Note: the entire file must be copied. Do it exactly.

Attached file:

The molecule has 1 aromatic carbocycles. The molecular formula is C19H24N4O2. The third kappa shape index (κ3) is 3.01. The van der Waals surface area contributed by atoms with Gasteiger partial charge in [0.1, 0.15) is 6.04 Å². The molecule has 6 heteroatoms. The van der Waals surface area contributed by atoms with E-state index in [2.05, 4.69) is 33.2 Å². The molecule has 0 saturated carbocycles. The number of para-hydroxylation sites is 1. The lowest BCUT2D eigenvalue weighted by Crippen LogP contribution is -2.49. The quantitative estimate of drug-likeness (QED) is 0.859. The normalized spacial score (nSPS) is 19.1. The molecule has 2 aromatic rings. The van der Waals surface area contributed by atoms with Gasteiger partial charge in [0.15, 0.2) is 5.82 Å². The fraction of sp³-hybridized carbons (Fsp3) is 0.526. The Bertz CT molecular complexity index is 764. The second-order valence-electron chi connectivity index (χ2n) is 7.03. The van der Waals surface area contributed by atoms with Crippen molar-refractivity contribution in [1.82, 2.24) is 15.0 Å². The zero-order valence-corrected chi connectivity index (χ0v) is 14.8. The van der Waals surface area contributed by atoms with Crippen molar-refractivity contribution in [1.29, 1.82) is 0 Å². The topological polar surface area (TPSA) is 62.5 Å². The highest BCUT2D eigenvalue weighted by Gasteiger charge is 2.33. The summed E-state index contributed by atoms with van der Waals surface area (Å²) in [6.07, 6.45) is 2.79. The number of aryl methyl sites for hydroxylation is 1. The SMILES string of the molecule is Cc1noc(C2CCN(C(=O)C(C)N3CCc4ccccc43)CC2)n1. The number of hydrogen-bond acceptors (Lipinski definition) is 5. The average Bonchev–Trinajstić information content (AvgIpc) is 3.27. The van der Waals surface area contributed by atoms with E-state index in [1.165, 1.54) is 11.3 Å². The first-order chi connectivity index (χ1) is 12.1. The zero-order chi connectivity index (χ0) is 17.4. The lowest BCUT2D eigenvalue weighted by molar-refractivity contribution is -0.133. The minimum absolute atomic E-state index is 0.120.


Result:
The molecule has 1 aromatic carbocycles. The molecular formula is C19H24N4O2. The third kappa shape index (κ3) is 3.01. The van der Waals surface area contributed by atoms with Gasteiger partial charge in [0.1, 0.15) is 6.04 Å². The molecule has 6 heteroatoms. The van der Waals surface area contributed by atoms with E-state index in [2.05, 4.69) is 33.2 Å². The molecule has 0 saturated carbocycles. The number of para-hydroxylation sites is 1. The lowest BCUT2D eigenvalue weighted by Crippen LogP contribution is -2.49. The quantitative estimate of drug-likeness (QED) is 0.859. The normalized spacial score (nSPS) is 19.1. The molecule has 2 aromatic rings. The van der Waals surface area contributed by atoms with Gasteiger partial charge in [0.15, 0.2) is 5.82 Å². The fraction of sp³-hybridized carbons (Fsp3) is 0.526. The Bertz CT molecular complexity index is 764. The second-order valence-electron chi connectivity index (χ2n) is 7.03. The van der Waals surface area contributed by atoms with Crippen molar-refractivity contribution in [1.82, 2.24) is 15.0 Å². The zero-order valence-corrected chi connectivity index (χ0v) is 14.8. The van der Waals surface area contributed by atoms with Crippen molar-refractivity contribution in [1.29, 1.82) is 0 Å². The topological polar surface area (TPSA) is 62.5 Å². The highest BCUT2D eigenvalue weighted by Gasteiger charge is 2.33. The summed E-state index contributed by atoms with van der Waals surface area (Å²) in [6.07, 6.45) is 2.79. The number of aryl methyl sites for hydroxylation is 1. The SMILES string of the molecule is Cc1noc(C2CCN(C(=O)C(C)N3CCc4ccccc43)CC2)n1. The number of hydrogen-bond acceptors (Lipinski definition) is 5. The average Bonchev–Trinajstić information content (AvgIpc) is 3.27. The van der Waals surface area contributed by atoms with E-state index in [1.165, 1.54) is 11.3 Å². The first-order chi connectivity index (χ1) is 12.1. The zero-order chi connectivity index (χ0) is 17.4. The lowest BCUT2D eigenvalue weighted by molar-refractivity contribution is -0.133. The minimum absolute atomic E-state index is 0.120.